Up and down Christ’s family Tree there are suspicious characters! Rahab, a prostitute; Ruth a Moabite; and even, Bathsheba that entered into the line because of the infidelity of King David. Solomon took hundreds of wives and concubines. Names like Rehaboam, Abijah and Manassah litter the branches of this family Tree of our Savior. One might well think that this Tree should have been cut down and thrown in the fire long before Jesus was born!

But our Lord was not seeking a perfect tree. No, He grafted perfection into an imperfect tree. In doing this He shows that Christ’s family Tree is no different than ours! All of us have secrets in our family tree and some of the information is very scandalous indeed. But what this also shows is that in Christ’s State of humiliation, He takes upon Himself the whole human race to be like us, yet without sin. In the family Tree of Christ we see the famous and the infamous. Jesus is not that aloof. He stoops low enough to be among the human race. Even Luther once said, “Christ is the kind of person who is not ashamed of sinners-in fact He even puts them in His family tree. If the Lord does that here, so ought we to despise no one… but put ourselves in the middle of the fight for sinners and help them.” PAUSE.

His family Tree demonstrates to us that Christ is not ashamed to call us His very own or be numbered among sinners like us. In Luke chapter 15, the Pharisees and Scribes accused Him of eating and spending time with sinners (15:1-2). How right they were! Jesus did come for the purpose of spending time with sinners so that He may forgive them their sins and make them saints.

In His perfect obedience to the will of the Father Christ lived the perfect life in our stead. Yet, there were those who mocked His family Tree saying, “Is not this the carpenter’s son?” (Mt. 13:54) and in the Gospel of John the Pharisees mock Jesus after healing a blind man saying, “…We know that God has spoken to Moses, but as for this man, we do not know where He comes from (John 9:29-31). These Jewish leaders were mocking Him and questioning His authority and His family Tree.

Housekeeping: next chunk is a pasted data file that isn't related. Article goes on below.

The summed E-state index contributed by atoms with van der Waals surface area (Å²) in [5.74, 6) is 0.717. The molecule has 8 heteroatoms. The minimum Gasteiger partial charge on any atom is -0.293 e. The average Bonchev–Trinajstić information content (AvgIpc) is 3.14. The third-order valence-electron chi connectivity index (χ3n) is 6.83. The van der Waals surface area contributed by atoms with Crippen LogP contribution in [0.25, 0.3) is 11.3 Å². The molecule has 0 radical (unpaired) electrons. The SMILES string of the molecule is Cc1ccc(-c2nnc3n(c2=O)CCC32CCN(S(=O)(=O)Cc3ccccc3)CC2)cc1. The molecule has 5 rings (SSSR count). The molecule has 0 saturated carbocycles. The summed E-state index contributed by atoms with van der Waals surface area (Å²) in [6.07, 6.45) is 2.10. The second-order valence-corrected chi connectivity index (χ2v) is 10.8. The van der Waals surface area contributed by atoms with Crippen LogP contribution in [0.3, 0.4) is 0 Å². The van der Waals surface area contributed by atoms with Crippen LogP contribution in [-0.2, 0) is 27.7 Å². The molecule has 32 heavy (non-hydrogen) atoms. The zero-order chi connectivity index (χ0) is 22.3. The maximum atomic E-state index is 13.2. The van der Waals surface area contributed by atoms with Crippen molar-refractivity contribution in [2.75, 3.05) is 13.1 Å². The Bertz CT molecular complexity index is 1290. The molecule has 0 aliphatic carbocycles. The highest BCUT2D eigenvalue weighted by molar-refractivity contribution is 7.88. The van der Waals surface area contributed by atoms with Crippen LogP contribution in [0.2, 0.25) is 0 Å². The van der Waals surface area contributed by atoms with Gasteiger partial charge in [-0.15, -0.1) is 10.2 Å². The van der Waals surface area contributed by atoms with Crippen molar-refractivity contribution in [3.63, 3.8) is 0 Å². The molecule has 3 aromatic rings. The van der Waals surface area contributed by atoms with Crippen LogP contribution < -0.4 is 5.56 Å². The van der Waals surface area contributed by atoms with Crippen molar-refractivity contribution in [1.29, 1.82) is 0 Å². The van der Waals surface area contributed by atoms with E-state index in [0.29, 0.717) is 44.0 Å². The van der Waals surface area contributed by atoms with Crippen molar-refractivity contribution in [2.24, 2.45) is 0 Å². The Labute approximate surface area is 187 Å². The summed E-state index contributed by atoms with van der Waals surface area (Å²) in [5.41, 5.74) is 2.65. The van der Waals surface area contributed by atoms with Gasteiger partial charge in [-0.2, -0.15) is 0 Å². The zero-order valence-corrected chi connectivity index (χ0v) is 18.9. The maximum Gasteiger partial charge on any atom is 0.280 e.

Though these Synagogue leaders claimed they didn’t know where Jesus comes from, yet the Author to the Hebrews stated: “Since the children have flesh and blood, He too shared in their humanity so that by His death He might destroy Him who holds the power of death-that is, the devil-and free those who all their lives were held in slavery by their fear of death. For surely it is not angels He helps, but Abraham’s descendants. For this reason He had to be made like His brothers in every way to become a merciful and faithful high priest in service to God, and that He might make atonement for the people. Because He Himself suffered when He was tempted, He is able to help those who are being tempted” (2:14-18). If Jesus had only perfect people and no sinners in His family Tree, there would have been no reason to come to earth to rescue us from our sins. If Jesus had not come to suffer like us, we wouldn’t believe Him when He invites us to come to Him when we are weak and heavy laden with problems. Certainly, Jesus knows what we need and He fulfilled that need by dying in our place and rising again on the third day to give us life eternal with Him.

But Jesus did more than just that. Christ’s work at the cross and empty tomb makes HIS family Tree OUR family tree. We were adopted in the waters of Holy Baptism. In that watery work, we were grafted into Christ’s family Tree. We become part of Him and He part of us. Our line is forever linked by grace! He is among us so that we will always be with Him: in life, in death and for eternity!

When we trace Christ’s Tree, it is not some exercise in futility. It is tracing OUR tree. He makes the tree and us, despite our shame and scandal, holy and acceptable in the Father’s sight! This is our Tree. It is a Tree that beams with light. And it is catching on, not unlike Pastor Schwann’s tree! The scandal of that tree died down. The scandal of the Tree of the cross never will because it is that very scandal that gives us life! Father, make this Tree our tree! Amen

Now the peace of God…


No comments: